Pre-Indian tender negativity has given way to newfound producer optimism in the urea market.
Business was finalised earlier this week in Rashtriya Chemicals and Fertilizers’ (RCF) import tender, with the Middle East and Russia covering almost all business. The tender saw just 560,000t lined up against a target of 800,000t for shipment by 17 July.
The global response from importers was somewhat subdued, but fob values have firmed both east and west.
Middle East producers comfortable, production issues bite in SE Asia
In the east, Chinese export restraint, alongside persistent supply challenges in SE Asia and the aforementioned RCF tender sales have limited spot July availability.
Those requiring product, including buyers in Oceania, have faced offers in the $280s pt fob Middle East with at least one cargo booked. Business has been concluded this week at least $15pt above earlier Indian tender netbacks in the mid-$260s pt fob.
Indeed, having committed 230-240,000t into India, Middle Eastern producers were quick to advance price ideas in the face of inquiries and following news that Omani product was committed for July/early-August.
Spot availability has also been limited by the extent of contract commitments priced on formula to western markets, including Brazil, where returns are well below latest spot levels.
The absence of granular urea in SE Asia has played a major role. Malaysia’s Petronas has been facing production issues on two lines, while Brunei’s BFI is absent from the market for similar reasons.
Indonesia’s Pupuk Holdings is focused on domestic stock building. This has increased the reliance of regional buyers, as well as those in Latam and Oceania, on other suppliers.
Eastern buyers turn to China
For those requiring small volumes of prills, China is an option. Prills have been sold by traders into the Philippines at competitive levels around $280pt fob.
For granular, availability has been tighter, in part due to logistics and inspection times, with last done major volume business concluded for Australia. Offers have since slipped below $300pt fob, competitive when compared to producer price ideas in the Middle East for small lots into SE Asian markets. Export commitments for July have been slim thus far.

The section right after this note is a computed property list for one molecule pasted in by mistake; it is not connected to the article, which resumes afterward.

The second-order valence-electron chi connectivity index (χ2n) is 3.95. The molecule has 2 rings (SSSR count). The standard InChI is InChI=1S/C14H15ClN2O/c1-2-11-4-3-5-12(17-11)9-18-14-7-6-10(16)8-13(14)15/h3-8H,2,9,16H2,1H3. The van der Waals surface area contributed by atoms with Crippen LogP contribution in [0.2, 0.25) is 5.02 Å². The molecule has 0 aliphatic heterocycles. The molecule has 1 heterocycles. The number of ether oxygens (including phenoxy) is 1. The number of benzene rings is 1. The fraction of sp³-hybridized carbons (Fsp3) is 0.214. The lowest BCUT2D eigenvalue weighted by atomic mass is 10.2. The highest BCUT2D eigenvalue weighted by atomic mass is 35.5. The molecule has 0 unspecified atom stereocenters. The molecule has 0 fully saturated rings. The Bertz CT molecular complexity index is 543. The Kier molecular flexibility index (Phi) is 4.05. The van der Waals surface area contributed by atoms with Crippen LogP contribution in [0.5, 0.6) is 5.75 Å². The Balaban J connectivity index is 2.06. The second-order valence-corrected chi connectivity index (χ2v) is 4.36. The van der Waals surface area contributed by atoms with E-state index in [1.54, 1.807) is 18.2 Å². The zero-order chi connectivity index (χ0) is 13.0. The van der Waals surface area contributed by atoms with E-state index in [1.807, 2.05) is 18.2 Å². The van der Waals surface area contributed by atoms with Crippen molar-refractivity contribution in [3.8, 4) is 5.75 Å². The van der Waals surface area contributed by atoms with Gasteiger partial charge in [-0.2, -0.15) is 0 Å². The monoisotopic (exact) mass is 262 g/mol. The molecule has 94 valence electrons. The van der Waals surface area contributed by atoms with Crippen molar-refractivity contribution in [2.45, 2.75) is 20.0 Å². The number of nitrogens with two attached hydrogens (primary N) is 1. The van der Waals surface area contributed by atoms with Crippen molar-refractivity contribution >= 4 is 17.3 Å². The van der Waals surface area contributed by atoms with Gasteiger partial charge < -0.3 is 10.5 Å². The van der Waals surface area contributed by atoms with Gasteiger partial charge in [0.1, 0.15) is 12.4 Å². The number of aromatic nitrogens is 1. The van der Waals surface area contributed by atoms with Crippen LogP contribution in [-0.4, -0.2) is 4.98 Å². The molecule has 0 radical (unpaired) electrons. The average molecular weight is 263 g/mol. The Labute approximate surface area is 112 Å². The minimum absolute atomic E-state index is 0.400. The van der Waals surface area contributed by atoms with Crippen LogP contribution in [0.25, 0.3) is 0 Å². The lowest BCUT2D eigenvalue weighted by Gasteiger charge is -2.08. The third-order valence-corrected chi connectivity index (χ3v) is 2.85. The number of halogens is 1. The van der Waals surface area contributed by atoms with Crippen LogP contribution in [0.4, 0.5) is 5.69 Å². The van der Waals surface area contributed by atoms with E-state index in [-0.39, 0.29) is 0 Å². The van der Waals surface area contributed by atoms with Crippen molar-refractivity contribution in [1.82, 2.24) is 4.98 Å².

Clearly, any signs of growing export interest, particularly for granular, could cool the global market mood.
Owing to domestic market seasonality, Chinese exports are typically greatest during the second half of the year, building from July before slowing in the winter months.
Last year, China committed 2.1m. tonnes to the market in the second half compared to just 724,000t in the first half. This at a time when export controls were in affect and producers facing far higher feedstock costs.
Export controls have since eased while coal values have been far softer, as reflected in the overall decline in Chinese domestic urea values.
North African fob values rally, despite light import business in Latam and Europe
In the west, fresh import business has been lacking, despite European buyers being faced with firmer gas values and the return of import duties.
Nevertheless, North African producers have placed major volumes in the past two weeks with the majority of sales to traders and distributors covering earlier business. Latest sales of granular have taken place up to $340pt fob with prices edging close to mid-May values.
Notably, volumes of granular urea sold this week were around 50,000t. Most July sales were concluded mid-June in the $285-300pt fob range last week with over 130,000t of business taking place.
Little fresh cfr business has been noted, even if ex-warehouse and vessel offer levels have advanced. Buyers continue to report competitive offers from Russian suppliers. Crucially, European markets are in the offseason and can delay further purchases for some time.
Opinions in the market are divided on the outlook for August shipments. Firmer gas values and stronger grain prices relative to those earlier this month have fostered confidence amongst suppliers.
However, the looming threat of greater Chinese export interest, coupled with anticipated reduced Indian import in the coming months is fostering uncertainty.
By Chris Yearsley, Director, Profercy Nitrogen
For more information on Profercy’s Nitrogen Service, please click here.